Juggling chain saws not allowed
Source of this article: The Condor Call, journal of the Los Padres chapter of the Sierra Club, October-November 2012
By James Paxton
“Be here at the office at 7:30 a.m. sharp. A minute late and you don’t work.”
Coming from the initially intimidating veteran Mike Vaughn, Head Supervisor of work projects on the CREW, I can tell you for damn sure I wasn’t late to work.
When I first heard about the CREW this summer through a friend of my father’s whose son worked there, I was definitely a little more than intrigued. I immediately envisioned chainsaws, heavy lifting, tough work and truck driving, and that was all it took to get my 18-year-old macho man juices flowing.
And to top it all off, I’d be working for a good cause.
The CREW is an acronym that stands for Concerned Resource and Environmental Workers. They are given grants to clean up ecosystems and remove invasive species, among other projects.
I couldn’t wait to start work. I called the office in Ojai and set up an interview; about a week after that I was getting up at 6 a.m. to make sure I wasn’t late for my first day on the job, Mike’s words still echoing in my head.
It was good to see that most of the other workers there were contemporaries of mine in age. You can start working for the CREW as a paid employee as early as age fourteen, but to be a supervisor you must be at least 21.
For my first job, I was stationed at a project down in Foster Park, Ventura, removing this horrible bamboo-related reed called Arundo Donax. Joaquin, my supervisor, barked a couple quick orders to “Grab a hard hat, gloves, eye-goggles, and two chainsaws. Make it quick, I’m gettin’ old here!”
My final job entailed camping out at Lake Piru for four days in absolutely blistering heat in order to map out the GPS locations of various invasive species to the area. No removal thank god! At first, I thought to myself, I can handle this, I mean after all it’s just hiking. Boy, did I have another think coming!
After the second full day of work, hiking in jeans and a long-sleeve shirt in 111 degrees led to the worst heat stroke I never thought I could have. After a hospital trip and against doctor’s orders, I somehow convinced Mike Vaughn to take me back to camp.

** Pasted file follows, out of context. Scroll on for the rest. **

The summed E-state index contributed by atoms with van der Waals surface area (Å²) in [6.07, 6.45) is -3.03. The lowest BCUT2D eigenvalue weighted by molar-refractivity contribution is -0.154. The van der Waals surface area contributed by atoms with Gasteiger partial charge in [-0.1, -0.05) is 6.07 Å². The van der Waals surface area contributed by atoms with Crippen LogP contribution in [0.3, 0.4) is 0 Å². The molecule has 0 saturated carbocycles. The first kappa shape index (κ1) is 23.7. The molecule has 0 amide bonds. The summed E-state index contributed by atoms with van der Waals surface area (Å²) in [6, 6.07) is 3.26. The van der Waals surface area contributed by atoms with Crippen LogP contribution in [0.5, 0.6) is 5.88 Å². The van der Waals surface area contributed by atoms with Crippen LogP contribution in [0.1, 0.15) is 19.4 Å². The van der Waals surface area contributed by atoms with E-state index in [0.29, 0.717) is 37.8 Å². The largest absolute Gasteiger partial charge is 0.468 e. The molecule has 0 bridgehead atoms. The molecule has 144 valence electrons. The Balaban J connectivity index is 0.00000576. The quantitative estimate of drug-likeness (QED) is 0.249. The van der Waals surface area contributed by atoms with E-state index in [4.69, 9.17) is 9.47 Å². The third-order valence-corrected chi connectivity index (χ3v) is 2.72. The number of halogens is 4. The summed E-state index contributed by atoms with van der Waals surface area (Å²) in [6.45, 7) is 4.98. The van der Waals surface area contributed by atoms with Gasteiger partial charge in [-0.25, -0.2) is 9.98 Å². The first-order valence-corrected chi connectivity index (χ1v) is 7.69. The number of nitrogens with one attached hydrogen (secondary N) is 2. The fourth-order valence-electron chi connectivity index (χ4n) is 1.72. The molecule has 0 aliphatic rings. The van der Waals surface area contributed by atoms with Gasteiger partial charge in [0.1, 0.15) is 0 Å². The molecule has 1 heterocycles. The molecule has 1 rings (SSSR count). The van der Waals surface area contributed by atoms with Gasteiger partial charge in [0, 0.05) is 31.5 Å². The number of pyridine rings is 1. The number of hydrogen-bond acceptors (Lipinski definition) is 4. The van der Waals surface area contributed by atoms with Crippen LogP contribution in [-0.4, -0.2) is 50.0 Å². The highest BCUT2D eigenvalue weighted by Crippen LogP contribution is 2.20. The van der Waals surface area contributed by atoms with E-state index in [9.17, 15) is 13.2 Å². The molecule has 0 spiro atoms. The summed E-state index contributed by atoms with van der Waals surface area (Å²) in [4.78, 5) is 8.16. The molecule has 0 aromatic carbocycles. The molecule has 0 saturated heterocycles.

I came to have a real respect for the CREW as an organization, and I liked to think of myself as a soldier, part of a team working towards a greater goal, so I couldn’t leave camp while the team was still back there, it was my duty to return.
I recommend the CREW for people looking for a rewarding but physically challenging job; hell, even I’ll admit it, there’s some work you just wouldn’t do unless you got paid.
The CREW is an environmentally oriented nonprofit youth leadership and employment organization, founded in 1991. It provides leadership and job training, paid employment and community service opportunities to local youth aged 14 to 26, while providing the resources needed to preserve, maintain, and improve public and private wild lands as well as to protect local communities against the threat of wildfire.
CREW currently operates in Ventura and Santa Barbara counties where it contracts with the U.S. Forest Service, City and County fire prevention agencies, and private sector organizations. Each year it trains and employs 100 male and female youths. Over 40 percent of participants are low income or at risk.
Wally McCall is the Chief Executive Officer (ask him about his Australian outlaw ancestors). Call the CREW at 649-8847 or log on to: www.TheCREW.org